Stone Church, Portsmouth, NH

The Stone Church at the corner of State Street and Court Place in Portsmouth, around 1905-1915. Image courtesy of the Library of Congress, Detroit Publishing Company Collection.

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The church in 2015:

Portsmouth’s South Church was established in 1713, and like many other churches in New England in the early 19th century, they became a Unitarian church under the pastorate of Dr. Nathan Parker in 1819.  Construction on this stone church began five years later, and it was completed in 1826.  The design reflects the popular Greek Revival style of the era, with a portico supported by pillars at the front entrance.  Most of the churches built in this style were either wood, such as the 1819 Old First Church in Springfield; or brick, as seen in the 1807 First Church of Christ in Hartford.  Here in Portsmouth, the South Church was built of stone, which was not as common in early 19th century New England churches as it would be later in the century.  However, there were some that were built with stone, including the 1828 United First Parish Church in Quincy, Massachusetts, which may have been partly based on the plans for this church.

Today, the church is a Unitarian Universalist church, having merged with Portsmouth’s Universalist congregation in the 1940s.  The stone walls are no longer covered in ivy, but otherwise this scene hasn’t changed much.  The church was extensively restored in the 1980s, and today even the fence surrounding the building and the archway over the main gate are still there, as is the brick building on the left-hand side of the photo.

Rockingham Hotel, Portsmouth, NH

The Rockingham Hotel on State Street in Portsmouth, around 1900-1910. Image courtesy of the Library of Congress, Detroit Publishing Company Collection.

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The building in 2015:

The original Rockingham Hotel was built in 1785 as the home of Woodbury Langdon, a wealthy merchant who served as a delegate to the Continental Congress and as a justice on the New Hampshire Supreme Court.  He was also the brother of John Langdon, a signer of the Constitution who later served in the Senate and as Governor of New Hampshire.  Woodbury Langdon died in 1805, and in 1833 his house was converted into a hotel and subsequently renovated and enlarged in 1870, after being purchased by former Portsmouth mayor and future Congressman Frank Jones.  The photo below, from Portsmouth, Historic and Picturesque (1902), shows the building as it appeared in the 19th century.  I don’t know whether it was taken before or after the 1870 expansion.

The old building was mostly destroyed in a fire in 1884, leaving only the dining room from the original house.  It was rebuilt, preserving the original dining room, and reopened in 1886.  The new building incorporated some of the same design elements from the original, just on a much larger scale, including the triangular pediments above the top floor.  The hotel would go on to be one of the most popular in the area, and while many of its contemporaries succumbed to fire or redevelopment long ago, the building still stands today.  It was converted to condominiums in the 1970s, and the historic dining room is now a steakhouse, The Library Restaurant.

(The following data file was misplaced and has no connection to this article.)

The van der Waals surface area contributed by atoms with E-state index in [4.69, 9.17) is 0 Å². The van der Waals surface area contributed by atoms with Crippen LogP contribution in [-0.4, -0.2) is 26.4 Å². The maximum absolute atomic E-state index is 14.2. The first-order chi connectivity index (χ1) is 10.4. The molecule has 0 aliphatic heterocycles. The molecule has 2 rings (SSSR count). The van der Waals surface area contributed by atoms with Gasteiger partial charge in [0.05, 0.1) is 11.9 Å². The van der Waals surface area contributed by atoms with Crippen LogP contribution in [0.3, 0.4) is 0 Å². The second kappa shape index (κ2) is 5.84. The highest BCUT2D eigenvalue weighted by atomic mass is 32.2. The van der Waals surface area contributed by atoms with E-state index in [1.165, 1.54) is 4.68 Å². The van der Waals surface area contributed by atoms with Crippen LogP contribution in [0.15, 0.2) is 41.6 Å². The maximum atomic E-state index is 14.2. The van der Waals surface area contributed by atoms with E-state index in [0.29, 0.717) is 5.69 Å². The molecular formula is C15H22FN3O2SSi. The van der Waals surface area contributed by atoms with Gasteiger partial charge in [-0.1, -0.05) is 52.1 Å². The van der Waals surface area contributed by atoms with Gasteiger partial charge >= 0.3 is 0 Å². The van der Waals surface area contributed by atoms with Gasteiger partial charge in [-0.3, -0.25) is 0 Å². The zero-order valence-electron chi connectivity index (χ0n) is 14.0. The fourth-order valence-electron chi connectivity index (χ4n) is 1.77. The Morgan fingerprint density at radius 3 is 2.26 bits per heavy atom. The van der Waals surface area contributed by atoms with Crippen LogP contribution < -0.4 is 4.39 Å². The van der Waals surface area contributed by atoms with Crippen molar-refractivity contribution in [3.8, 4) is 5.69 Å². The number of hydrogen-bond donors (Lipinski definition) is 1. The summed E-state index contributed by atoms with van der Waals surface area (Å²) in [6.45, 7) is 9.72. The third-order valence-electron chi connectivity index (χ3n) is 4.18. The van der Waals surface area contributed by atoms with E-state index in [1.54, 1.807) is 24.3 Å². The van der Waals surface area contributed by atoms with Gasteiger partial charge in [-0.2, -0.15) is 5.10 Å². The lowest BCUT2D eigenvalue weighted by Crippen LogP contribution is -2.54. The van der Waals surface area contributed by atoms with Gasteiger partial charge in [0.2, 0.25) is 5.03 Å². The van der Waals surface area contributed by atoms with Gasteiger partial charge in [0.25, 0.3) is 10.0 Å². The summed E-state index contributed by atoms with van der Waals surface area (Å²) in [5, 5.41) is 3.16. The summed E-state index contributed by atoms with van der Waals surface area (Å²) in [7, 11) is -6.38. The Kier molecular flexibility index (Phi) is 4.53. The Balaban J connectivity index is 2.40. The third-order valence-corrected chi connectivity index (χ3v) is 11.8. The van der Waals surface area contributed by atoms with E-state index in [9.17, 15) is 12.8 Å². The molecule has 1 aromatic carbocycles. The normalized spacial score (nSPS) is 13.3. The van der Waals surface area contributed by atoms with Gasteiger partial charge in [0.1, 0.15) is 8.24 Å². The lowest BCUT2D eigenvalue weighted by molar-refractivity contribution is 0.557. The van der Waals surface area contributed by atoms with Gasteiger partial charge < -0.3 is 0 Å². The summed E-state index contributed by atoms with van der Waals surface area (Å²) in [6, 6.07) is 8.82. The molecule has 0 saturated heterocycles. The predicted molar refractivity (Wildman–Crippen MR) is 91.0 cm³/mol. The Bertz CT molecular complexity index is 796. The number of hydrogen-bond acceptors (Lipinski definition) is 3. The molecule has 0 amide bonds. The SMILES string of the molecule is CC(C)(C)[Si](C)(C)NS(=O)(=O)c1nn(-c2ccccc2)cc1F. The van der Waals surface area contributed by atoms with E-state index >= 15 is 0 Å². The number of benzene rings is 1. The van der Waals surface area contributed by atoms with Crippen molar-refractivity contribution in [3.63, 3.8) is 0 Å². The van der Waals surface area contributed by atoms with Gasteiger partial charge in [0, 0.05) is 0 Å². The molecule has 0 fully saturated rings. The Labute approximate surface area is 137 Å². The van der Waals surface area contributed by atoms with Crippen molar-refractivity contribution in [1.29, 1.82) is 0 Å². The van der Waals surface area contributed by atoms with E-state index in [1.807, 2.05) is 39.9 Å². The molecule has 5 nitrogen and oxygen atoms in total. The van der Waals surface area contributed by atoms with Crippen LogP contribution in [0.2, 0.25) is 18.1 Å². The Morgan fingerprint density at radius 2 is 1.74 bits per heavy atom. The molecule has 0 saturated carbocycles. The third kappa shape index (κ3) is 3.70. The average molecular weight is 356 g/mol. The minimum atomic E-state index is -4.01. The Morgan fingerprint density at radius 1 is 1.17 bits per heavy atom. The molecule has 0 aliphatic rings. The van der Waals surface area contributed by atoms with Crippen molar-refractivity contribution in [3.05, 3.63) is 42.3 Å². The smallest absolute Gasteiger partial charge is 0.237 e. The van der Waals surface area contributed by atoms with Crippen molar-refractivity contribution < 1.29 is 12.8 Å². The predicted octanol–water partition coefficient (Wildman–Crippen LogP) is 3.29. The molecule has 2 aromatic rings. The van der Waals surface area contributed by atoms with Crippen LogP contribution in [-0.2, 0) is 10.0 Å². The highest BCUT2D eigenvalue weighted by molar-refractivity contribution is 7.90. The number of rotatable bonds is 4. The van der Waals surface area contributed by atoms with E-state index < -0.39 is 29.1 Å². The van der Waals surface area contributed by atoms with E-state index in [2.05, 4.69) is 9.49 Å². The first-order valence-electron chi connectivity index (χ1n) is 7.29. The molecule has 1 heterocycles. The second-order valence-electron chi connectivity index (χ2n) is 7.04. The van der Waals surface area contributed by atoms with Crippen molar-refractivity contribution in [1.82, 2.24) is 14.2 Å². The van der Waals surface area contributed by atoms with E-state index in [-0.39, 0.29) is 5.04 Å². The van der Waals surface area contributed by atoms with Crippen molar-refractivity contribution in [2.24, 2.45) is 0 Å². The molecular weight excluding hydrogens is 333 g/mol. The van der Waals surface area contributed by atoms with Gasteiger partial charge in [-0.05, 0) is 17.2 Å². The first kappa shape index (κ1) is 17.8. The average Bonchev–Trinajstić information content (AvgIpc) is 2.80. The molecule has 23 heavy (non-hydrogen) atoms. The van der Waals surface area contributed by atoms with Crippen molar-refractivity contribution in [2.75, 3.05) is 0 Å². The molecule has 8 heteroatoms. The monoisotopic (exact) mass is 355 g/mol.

John Paul Jones House, Portsmouth, NH

The John Paul Jones House at the corner of Middle and State Streets in Portsmouth, around 1907. Image courtesy of the Library of Congress, Detroit Publishing Company Collection.

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The house in 2015:

Like the nearby Buckminster House, this historic house is named for someone who only lived here for a few years, in this case Revolutionary War naval hero John Paul Jones.  Jones never actually owned the house, but he lived here as a boarder from 1781 to 1782.  The house was built in 1758 by Hopestill Cheswell, an African-American housewright who was responsible for constructing several other buildings in Portsmouth.  The original owners were Captain Gregory and Sarah Purcell, and following Gregory’s death in 1776, Sarah rented rooms to boarders until she died in 1783.

John Paul Jones rented the room on the second floor on the right-hand side of the building, living here while supervising construction of the USS America on nearby Badger’s Island.  The America was to be the US Navy’s first ship of the line, and the largest warship built in the United States to that point, and Jones was in line to be her first commanding officer.  However, shortly before the America was launched, the French ship of the line Magnifique was wrecked off the coast of Boston, so Congress voted to give the America to France as compensation, and as a gesture of appreciation.  Jones stayed in Portsmouth until the ship was completed, and although he never got to take command, it was probably a good thing, because she was in the French navy for just over three years before being scrapped, due to extensive dry rot caused by using green wood in the ship’s hurried construction.

Unlike the ship that he almost commanded, the house that he lived in still survives, over 250 years after the Purcells first moved in.  The house has a “For Sale” sign in the 1907 photo, and it would change hands at least one more time in 1919, when it was sold to the Portsmouth Historical Society.  Today, it is still owned by the Historical Society, and is open to the public for tours.